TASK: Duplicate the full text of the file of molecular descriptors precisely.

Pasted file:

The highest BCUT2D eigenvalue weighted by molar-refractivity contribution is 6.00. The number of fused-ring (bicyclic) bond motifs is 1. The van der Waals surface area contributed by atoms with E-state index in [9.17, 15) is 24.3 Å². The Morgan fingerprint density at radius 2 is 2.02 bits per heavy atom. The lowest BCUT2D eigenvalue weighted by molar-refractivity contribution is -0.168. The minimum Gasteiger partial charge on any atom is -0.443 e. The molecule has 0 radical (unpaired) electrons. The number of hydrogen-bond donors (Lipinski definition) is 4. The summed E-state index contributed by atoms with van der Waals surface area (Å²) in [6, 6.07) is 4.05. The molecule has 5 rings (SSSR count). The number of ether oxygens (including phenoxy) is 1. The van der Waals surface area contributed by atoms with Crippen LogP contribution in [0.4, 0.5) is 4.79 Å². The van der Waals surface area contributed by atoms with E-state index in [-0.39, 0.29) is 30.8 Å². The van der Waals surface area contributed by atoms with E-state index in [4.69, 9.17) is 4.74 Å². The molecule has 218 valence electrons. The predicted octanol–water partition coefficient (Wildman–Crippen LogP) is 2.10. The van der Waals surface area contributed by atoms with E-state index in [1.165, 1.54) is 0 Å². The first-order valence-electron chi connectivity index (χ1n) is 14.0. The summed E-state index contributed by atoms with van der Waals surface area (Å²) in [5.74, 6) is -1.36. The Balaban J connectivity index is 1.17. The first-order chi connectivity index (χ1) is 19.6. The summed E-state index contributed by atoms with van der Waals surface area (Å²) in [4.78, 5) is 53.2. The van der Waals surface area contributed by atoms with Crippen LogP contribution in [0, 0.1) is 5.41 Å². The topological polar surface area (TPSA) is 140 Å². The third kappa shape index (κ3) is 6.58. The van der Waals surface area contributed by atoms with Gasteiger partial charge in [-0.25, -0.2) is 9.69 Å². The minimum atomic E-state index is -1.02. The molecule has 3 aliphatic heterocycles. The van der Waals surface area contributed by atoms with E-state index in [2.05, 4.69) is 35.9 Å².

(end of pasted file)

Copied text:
The highest BCUT2D eigenvalue weighted by molar-refractivity contribution is 6.00. The number of fused-ring (bicyclic) bond motifs is 1. The van der Waals surface area contributed by atoms with E-state index in [9.17, 15) is 24.3 Å². The Morgan fingerprint density at radius 2 is 2.02 bits per heavy atom. The lowest BCUT2D eigenvalue weighted by molar-refractivity contribution is -0.168. The minimum Gasteiger partial charge on any atom is -0.443 e. The molecule has 0 radical (unpaired) electrons. The number of hydrogen-bond donors (Lipinski definition) is 4. The summed E-state index contributed by atoms with van der Waals surface area (Å²) in [6, 6.07) is 4.05. The molecule has 5 rings (SSSR count). The number of ether oxygens (including phenoxy) is 1. The van der Waals surface area contributed by atoms with Crippen LogP contribution in [0.4, 0.5) is 4.79 Å². The van der Waals surface area contributed by atoms with E-state index in [-0.39, 0.29) is 30.8 Å². The van der Waals surface area contributed by atoms with E-state index in [4.69, 9.17) is 4.74 Å². The molecule has 218 valence electrons. The predicted octanol–water partition coefficient (Wildman–Crippen LogP) is 2.10. The van der Waals surface area contributed by atoms with E-state index in [1.165, 1.54) is 0 Å². The first-order valence-electron chi connectivity index (χ1n) is 14.0. The summed E-state index contributed by atoms with van der Waals surface area (Å²) in [5.74, 6) is -1.36. The Balaban J connectivity index is 1.17. The first-order chi connectivity index (χ1) is 19.6. The summed E-state index contributed by atoms with van der Waals surface area (Å²) in [4.78, 5) is 53.2. The van der Waals surface area contributed by atoms with Crippen LogP contribution in [0, 0.1) is 5.41 Å². The topological polar surface area (TPSA) is 140 Å². The third kappa shape index (κ3) is 6.58. The van der Waals surface area contributed by atoms with Gasteiger partial charge in [-0.25, -0.2) is 9.69 Å². The minimum atomic E-state index is -1.02. The molecule has 3 aliphatic heterocycles. The van der Waals surface area contributed by atoms with E-state index in [2.05, 4.69) is 35.9 Å².